The Museum Square Apartments have been the subject of two lawsuits and three D.C. Council bills.
The Museum Square Apartments have been the subject of two lawsuits and three D.C. Council bills.

Last June, residents of the Museum Square Apartments at 401 K St. NW learned that their building would be demolished unless they could come up with $250 million. After that threat of displacement, though, everything seemed to go the tenants’ way. Then-D.C. Councilmember David Catania quickly drafted emergency legislation to prevent landlords from charging these exorbitant prices to residents in order to avoid demolition. Then-Mayor Vince Gray offered up companion temporary legislation; both measures passed the Council.

Meanwhile, the building owner, the Williamsburg, Va.-based Bush Companies, changed course and notified the U.S. Department of Housing and Urban Development that it would not, in fact, be opting out of its Section 8 contract for the building. Given that a year’s notice is required to opt out of a Section 8 contract, that implied that the Museum Square tenants, all of whom receive federal Section 8 housing subsidies, would be able to remain for at least a year.

And just in case Bush changed its mind back and the legislation didn’t help, residents filed a lawsuit against Bush in October, alleging that the company’s actions violated the Tenant Opportunity to Purchase Act, the loophole-filled 1980 law that gives tenants the right to buy their building before it’s sold or torn down.

Now they might have to hope that lawsuit pans out.

When Catania introduced his bill, it was with the intention of preventing the Museum Square tenants from being displaced in the likely event they couldn’t cough up $250 million (or more than $800,000 per apartment). “Our intent is to capture Museum Square,” Catania chief of staff Brendan Williams-Kief told me at the time. “That’s the purpose of the legislation.”

But the administration of Mayor Muriel Bowser doesn’t see it that way. This month, the Department of Consumer and Regulatory Affairs released its regular list of raze permit applications it received, and Museum Square was on the list. DCRA referred me to the Department of Housing and Community Development, which must approve the demolition before DCRA can grant the permit. And according to DHCD, the legislation from Catania and Gray won’t help the Museum Square residents.

“The emergency legislation expired on January 5, 2015 and the temporary legislation is currently pending before the U.S. Congress for approval,” DCHD spokesman Marcus Williams says in an email. “Further, the emergency legislation cannot have retroactive effect on the Museum Square case. The Museum Square offer of sale was issued prior to the enactment of legislation which modified TOPA, so the raze permit process is unchanged as it relates to the Museum Square case.”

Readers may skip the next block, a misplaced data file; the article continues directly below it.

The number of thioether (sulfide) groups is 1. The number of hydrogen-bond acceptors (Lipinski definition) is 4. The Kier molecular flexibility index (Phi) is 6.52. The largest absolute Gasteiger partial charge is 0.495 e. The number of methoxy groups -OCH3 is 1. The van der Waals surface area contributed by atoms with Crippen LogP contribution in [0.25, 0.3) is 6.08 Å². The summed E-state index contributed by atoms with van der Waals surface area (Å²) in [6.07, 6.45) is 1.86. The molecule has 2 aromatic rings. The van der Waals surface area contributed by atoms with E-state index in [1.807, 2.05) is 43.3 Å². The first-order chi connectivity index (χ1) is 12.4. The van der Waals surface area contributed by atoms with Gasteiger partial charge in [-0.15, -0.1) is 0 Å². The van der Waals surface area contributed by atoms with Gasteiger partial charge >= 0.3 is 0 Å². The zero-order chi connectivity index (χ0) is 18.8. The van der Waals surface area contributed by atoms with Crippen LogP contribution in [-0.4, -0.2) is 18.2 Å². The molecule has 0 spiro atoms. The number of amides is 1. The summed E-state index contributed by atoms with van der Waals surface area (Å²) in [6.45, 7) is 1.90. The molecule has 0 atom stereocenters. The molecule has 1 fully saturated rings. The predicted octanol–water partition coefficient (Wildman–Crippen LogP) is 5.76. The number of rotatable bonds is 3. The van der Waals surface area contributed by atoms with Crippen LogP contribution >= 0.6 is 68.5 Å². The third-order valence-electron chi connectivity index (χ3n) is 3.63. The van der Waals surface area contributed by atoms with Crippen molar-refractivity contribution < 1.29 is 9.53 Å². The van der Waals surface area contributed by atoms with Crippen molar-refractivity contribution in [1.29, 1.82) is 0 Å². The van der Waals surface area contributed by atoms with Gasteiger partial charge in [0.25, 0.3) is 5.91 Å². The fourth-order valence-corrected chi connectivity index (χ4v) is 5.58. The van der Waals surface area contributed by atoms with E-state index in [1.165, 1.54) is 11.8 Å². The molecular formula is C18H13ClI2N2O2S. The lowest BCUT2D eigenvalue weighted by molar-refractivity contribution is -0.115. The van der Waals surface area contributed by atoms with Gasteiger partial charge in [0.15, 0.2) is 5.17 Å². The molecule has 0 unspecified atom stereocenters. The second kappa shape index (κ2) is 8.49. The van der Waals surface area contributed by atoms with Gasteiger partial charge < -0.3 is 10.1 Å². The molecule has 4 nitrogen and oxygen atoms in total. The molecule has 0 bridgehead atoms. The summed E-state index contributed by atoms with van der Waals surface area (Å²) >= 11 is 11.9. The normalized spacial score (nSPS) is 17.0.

DHCD’s Rental Conversion and Sale Division, which administers TOPA, has not received the raze application, according to Williams, so no determination has been made yet. But without the protection of the new legislation, the odds may not be good for the tenants.

TOPA stipulates that before demolishing a building, the owner must give tenants a “bona fide offer of sale.” But the law doesn’t define “bona fide,” and the courts have yet to weigh in on this specific issue. Bush’s attorney, the ever-present landlord lawyer Richard Luchs, has argued that $250 million is a perfectly reasonable price, while others, including Catania and the tenants themselves, have disagreed.

DHCD could still rule that the offer violates TOPA and deny the raze permit application. But if it doesn’t, the tenants will likely be at the mercy of the courts, whose past interpretations of TOPA have only sometimes benefited tenants, despite the law’s explicit stipulation that ambiguities in the law be interpreted in whatever way maximizes tenant protections. If that doesn’t go their way, the tenants could be forced out—-and the Chinatown area could lose about half of its remaining Chinese population.

Photo by Darrow Montgomery